Vicki Leon,
Uppity Women of Ancient Times
(Conari, 1999)

Uppity Women of Ancient Times has missed its calling as a coffeetable book. Dazzled by glossy colour photos of friezes, vases, coins and sculptures of ancient women, what reader would be perturbed by the lack of documentation or the laboriously hip prose of the text inside?

It's a shame, really. Vicki Leon's lightweight history is based on such an interesting idea: 200 snapshot biographies of ancient women, all of whom qualify in one way or another as "uppity." Queens, nursemaids, prophetesses, mathematicians and martyrs, spanning several continents and several millennia (about 2500 BC to 500 AD), these women have little but gender and uppityness in common. Expected figures like Dido, Nefertiti and Esther make their appearances amongst lesser known but no less uppity women: Semiramis, credited with inventing the first bifurcated garment (i.e. trousers) in the 9th century; the mysterious woman known only as "J" who penned the opening books of the Old Testament; Locusta, professional poisoner under Emperor Nero; and a whole parade of other equally interesting figures.

Famous or obscure, all 200-plus women in the book are treated with admirable frankness and concision. Soap operas are nothing compared to these two-minute accounts of incest, adultery, treachery, sex and murder. I was pleasantly surprised, given the book's classification in the rather dodgy genre of "women's history," that there was little bias to present these women favourably. Uppity clearly doesn't translate to nice -- but it does make for entertaining stories. The relatively few accounts that are overtly feminist do not indulge in excessive man-bashing: Vashti, for example, is merely called "the cool and gutsy queen who just said 'No!' 2,300 years before Nancy Reagan thought of it."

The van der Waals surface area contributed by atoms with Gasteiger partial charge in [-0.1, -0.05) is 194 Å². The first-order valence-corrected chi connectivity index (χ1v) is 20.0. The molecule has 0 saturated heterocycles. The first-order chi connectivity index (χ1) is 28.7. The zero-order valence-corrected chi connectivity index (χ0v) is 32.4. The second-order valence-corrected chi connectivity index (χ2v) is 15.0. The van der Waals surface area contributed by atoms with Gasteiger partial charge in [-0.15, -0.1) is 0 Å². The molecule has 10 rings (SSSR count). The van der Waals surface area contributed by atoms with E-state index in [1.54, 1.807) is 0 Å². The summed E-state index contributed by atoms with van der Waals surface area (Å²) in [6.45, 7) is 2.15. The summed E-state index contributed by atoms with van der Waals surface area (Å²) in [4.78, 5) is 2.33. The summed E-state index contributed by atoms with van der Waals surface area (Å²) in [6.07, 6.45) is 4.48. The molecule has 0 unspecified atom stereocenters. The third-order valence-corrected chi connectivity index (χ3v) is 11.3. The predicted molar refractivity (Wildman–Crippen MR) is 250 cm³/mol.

Be cautioned: all 200-plus pages of Uppity Women of Ancient Times sound like that. Leon's anachronistic, breezy and pointedly non-academic writing verges on the painful at times. Some of the allusions to contemporary people and items are already becoming outdated a mere eight years after publication. (Floppy discs? Do they go in my USB port?) The condescending nicknames and dialogues assigned to historical personages and cringe-inducing puns ("Dudu's son didn't do doo-doo") are enough to make a dead historian roll over in his (or her) grave -- to say nothing of the scanty documentation. The extent to which the text is dumbed down for greater accessibility means that uppity readers will likely turn their noses up at this one.

But if you're willing to overlook the language, the stories can be genuinely interesting and entertaining, and their one to two-page length makes them perfect for fitting in a Sappho or a Cleopatra (VII) while waiting for tea to steep or before going to bed. There's no shortage of compelling material in this broad if superficial overview, and Uppity Women of Ancient Times may well work as a gateway into more in-depth studies of these women.

by Jennifer Mo
5 May 2007

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